A new study published in The Cleft Palate–Craniofacial Journal has found that the timing of palatal surgery and size of lexicon, or vocabulary, in children are important factors to consider in determining the most beneficial management of children with cleft palate.
Building on previous studies focusing on developmental criteria, as opposed to chronological age, researchers studied 40 children who were evenly divided into a prelinguistic group (not talking at the time of surgery; less lexically advanced) and a linguistic group (talking at the time of surgery; more lexically advanced).
Their research supports that of others, which shows that children who undergo surgery at an early age have larger consonant inventories and more accurate production of nasals and liquids than do those who undergo surgery later.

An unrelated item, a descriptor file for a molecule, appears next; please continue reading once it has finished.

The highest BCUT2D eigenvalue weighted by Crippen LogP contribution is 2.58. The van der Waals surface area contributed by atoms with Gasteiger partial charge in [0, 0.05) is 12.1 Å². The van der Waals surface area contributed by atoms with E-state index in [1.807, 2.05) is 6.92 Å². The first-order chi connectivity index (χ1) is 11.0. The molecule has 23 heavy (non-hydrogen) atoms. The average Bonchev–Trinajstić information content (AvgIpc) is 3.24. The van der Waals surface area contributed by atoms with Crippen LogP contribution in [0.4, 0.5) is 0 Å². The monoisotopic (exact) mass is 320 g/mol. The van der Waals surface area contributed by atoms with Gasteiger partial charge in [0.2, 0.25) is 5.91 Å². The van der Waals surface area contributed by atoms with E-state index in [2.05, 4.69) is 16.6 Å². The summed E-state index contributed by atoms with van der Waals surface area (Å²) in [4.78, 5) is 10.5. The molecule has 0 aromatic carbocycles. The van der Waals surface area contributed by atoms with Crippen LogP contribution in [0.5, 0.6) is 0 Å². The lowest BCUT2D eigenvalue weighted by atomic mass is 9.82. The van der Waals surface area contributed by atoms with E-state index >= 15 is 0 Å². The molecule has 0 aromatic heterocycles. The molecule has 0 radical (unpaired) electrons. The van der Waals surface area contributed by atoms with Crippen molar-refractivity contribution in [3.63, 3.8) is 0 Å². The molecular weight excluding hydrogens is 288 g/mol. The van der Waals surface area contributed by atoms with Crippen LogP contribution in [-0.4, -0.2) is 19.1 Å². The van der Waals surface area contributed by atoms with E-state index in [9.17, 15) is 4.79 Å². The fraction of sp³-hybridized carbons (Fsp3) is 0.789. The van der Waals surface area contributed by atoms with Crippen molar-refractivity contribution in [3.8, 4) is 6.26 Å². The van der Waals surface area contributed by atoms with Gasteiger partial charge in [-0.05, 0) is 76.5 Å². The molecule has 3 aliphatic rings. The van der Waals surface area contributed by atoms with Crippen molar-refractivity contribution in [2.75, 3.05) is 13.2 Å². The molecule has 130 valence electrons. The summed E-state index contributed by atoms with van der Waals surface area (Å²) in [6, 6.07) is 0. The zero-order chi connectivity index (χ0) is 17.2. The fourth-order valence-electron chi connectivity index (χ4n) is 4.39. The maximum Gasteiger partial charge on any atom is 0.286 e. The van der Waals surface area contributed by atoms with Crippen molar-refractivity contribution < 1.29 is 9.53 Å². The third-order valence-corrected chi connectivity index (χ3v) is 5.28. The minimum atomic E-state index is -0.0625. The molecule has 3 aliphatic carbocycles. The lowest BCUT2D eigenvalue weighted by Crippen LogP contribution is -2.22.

What distinguishes this report from others, however, is the combination of this information with the observation that "early age" defined in the context of onset of babbling is what determines better speech and resonance outcomes.
Therefore, not only do the researchers argue that palatal surgery should be performed earlier than 12 months of age and before the onset of words, which is the approach taken by many in the field, but they also suggest that the optimal time of surgery may be even earlier, that is, by 6 months of age and before the onset of babbling.
Cleft lip and palate are the most frequently occurring birth defects in the United States, affecting nearly 7,000 children yearly, or 1 in every 600 newborns.
To read the entire study, visit Timing of Palatal Surgery and Speech Outcome.
For more information, visit American Cleft Palate-Craniofacial Association.
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